Waiting for breast cancer biopsy results causes distress



The stress of waiting for a breast biopsy result may cause adverse health effects in women, the results of a new study indicate.

“When women express how taxing it is to have to wait for results, the medical establishment may dismiss their feelings as psychological. We were able to show that this state of not knowing the diagnosis goes along with biochemical changes which can have adverse effects on wound healing and the immune system,” explained the study’s lead author, Dr Elvira Lang of Harvard Medical School.

The researchers analysed cortisol samples collected form the saliva of 126 women who had undergone a biopsy. Cortisol is a hormone produced by the adrenal gland and is often referred to as the ‘stress hormone’. The production of cortisol is part of the body’s natural response to stress.

“Cortisol helps us fight acute stress by adjusting blood pressure, blood sugar and immune response in a good way when needed. But when stress becomes chronic, cortisol secretion either goes into continuous overdrive or dries up, leaving the immune system vulnerable and other body functions less well adapted,” Dr Lang explained.

The women participating in the study had undergone breast biopsies and had been told their diagnosis between one and six days after the procedure. Salivary cortisol samples were collected on the day of the biopsy and each of the four days following the procedure.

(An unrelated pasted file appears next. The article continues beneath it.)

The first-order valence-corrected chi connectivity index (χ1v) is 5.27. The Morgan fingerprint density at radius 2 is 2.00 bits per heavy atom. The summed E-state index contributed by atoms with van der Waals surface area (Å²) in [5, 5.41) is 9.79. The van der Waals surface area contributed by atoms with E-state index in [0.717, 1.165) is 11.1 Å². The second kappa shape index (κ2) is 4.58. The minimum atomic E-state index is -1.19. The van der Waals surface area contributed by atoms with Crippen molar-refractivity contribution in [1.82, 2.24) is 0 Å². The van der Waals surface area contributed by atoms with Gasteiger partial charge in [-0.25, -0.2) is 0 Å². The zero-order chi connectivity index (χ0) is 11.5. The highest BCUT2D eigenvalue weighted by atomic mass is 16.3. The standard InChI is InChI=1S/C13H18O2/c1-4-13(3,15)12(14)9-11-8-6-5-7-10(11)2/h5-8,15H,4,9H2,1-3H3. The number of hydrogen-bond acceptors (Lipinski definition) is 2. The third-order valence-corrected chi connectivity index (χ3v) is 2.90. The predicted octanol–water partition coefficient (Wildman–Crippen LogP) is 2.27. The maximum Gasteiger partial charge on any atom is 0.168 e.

During the period in which the samples were taken, the women learned whether their biopsy results were benign (non-cancerous), malignant (cancerous) or uncertain. By the fourth day after biopsy, 16 patients had learned they had cancer, 37 patients had benign findings and 73 patients had an uncertain diagnosis, because their results had not been communicated yet or they required further diagnostic procedures.

The study found that the cortisol secretion among the women with uncertain results was significantly different to that of the women with benign results. In fact, it was very similar to the cortisol secretion levels found in the women with malignant results.

The researchers said that they hope that these findings will encourage a faster analysis and communication of biopsy results. Writing in the journal Radiology, they say: “Our study findings led us to conclude that not only how but also when biopsy results become available to the patient is important to avoid the dysregulation of cortisol secretion, even if the results are benign.”

“Women should ask who will communicate their results to them and how long it will take to receive them. Then they should schedule the biopsy accordingly, taking into account delays over weekends and holidays. It is no longer so easy for healthcare providers to overlook the effects of extended waiting and say ‘Oh, it’s just nerves,'” Dr Lang added.

Details of these findings are published in the journal, Radiology.

This article appeared in the Irish Times